Bright Health Group will close its Medicare Advantage business in Florida to further contract its insurance business.
The insurtech announced in October that it would exit the Affordable Care Act exchange business and focus next year solely on its Medicare Advantage business in Florida and California, and its NeueHealth provider division. Now, the company will only operate the Medicare Advantage plan in California in 2023, Chief Financial Officer Cathy Smith said on Wednesday’s third-quarter earnings call.
“Our cost structure has changed considerably as we exited ACA insurance business and MA insurance business in all states except California,” Smith said. “We are restructuring our business costs year by year, which will help to reduce costs quickly.”
The insurtech company took several steps during the quarter to stabilize its financial position.
The company sold $175 million in Series B stock to bolster its struggling cash position. It has fully exited its $350 million revolving credit facility and has committed to use $46 million of that cash to support its supplier division’s participation in the federal Responsible Care organization’s REACH payment model. It incurred $79 million in under-premium provisioning charges, meaning it expects to end up losing that sum on the contracts it sells. Smith said the company will take $61 million from the charge next quarter.
Once it pays all claims from its dwindling Exchange and Medicare Advantage businesses over the next 6 to 18 months, it expects to recover another $250 million.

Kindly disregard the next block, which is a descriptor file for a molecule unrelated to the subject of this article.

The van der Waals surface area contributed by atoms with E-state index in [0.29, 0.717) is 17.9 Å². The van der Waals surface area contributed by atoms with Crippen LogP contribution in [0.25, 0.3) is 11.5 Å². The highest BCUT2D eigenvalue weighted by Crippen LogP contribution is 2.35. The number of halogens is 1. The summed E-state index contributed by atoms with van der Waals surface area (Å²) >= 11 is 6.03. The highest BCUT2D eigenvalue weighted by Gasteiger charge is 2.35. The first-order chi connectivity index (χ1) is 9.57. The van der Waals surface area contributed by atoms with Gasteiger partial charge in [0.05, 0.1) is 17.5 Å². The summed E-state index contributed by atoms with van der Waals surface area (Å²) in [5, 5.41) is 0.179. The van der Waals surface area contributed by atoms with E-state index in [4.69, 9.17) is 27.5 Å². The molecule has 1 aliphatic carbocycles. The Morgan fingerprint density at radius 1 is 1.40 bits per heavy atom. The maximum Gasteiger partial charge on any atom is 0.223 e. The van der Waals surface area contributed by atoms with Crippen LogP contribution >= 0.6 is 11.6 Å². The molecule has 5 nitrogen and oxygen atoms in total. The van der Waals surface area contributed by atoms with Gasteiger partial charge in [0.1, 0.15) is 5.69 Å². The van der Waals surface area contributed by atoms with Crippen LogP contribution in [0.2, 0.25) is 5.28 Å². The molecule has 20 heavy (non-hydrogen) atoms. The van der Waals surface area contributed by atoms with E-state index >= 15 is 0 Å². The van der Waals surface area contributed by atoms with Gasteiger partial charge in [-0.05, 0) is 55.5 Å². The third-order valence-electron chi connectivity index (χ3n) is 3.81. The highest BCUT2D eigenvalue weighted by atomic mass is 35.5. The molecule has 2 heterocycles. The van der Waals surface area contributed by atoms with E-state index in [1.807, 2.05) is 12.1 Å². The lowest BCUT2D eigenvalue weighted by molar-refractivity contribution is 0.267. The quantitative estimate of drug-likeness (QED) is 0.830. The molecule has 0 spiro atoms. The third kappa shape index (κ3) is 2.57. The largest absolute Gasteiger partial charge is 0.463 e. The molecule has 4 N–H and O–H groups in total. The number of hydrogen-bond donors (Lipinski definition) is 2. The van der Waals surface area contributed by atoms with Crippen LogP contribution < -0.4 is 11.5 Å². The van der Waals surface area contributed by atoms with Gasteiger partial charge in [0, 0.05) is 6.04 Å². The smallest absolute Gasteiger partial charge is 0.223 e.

“We are working with state regulators as we wind down and serve the continuing members we have today. We will be about 90% complete by the end of Q1 claims,” Chief Executive Officer Mike Mikan said on a conference call. “We’re going to be engaging with regulators about releasing that funding. It’s going to play out over time. We believe some states will be more proactive early on, while others will be more proactive for a while.
On Wednesday, the company also cut 99 positions from its Minneapolis-area headquarters, the Minnesota Department of Employment and Economic Development said. The Star Tribune newspaper was the first to report the layoffs. Bright Health Group declined to comment on whether it would cut jobs.
The company holds approximately $2.8 billion in cash and investments. Much of its money is tied up in its insurance subsidiaries, from which state regulators must approve withdrawals.
Outside of these weapons, the company held $221 million in cash, an increase of $138 million from the previous quarter. Smith said the company’s reported unregulated assets did not include the $175 million worth of stock it sold last month. Including that sale, the firm held about $400 million in unregulated funds, she said.
“We have strengthened our capital position significantly and we have sufficient capital to be profitable,” Smith said. The company aims to become profitable on an adjusted EBITDA basis in 2023.
Bright Health Group reported a net loss of US$259.3 million for the quarter, a year-on-year increase of US$37.3 million. The company’s quarterly
revenue rose 51.3% to $1.6 billion. Bright Health Group had 1.15 million members in the quarter, most of them in the exchange market. The insurtech company counted 125,000 Medicare Advantage members across its business.
The company does not expect to see a net decline in membership due to exiting the Florida Medicare Advantage market, Mikan said.
“The net worth is very favorable,” he said. “We’ve grown our total MA business by about 40% over the past few years, so much growth over the past few years. I would describe us as continuing to grow and share, but nowhere near the growth we’ve seen over the past few years.”
UPDATE: This article has been updated to include information from the Minnesota Department of Employment and Economic Development.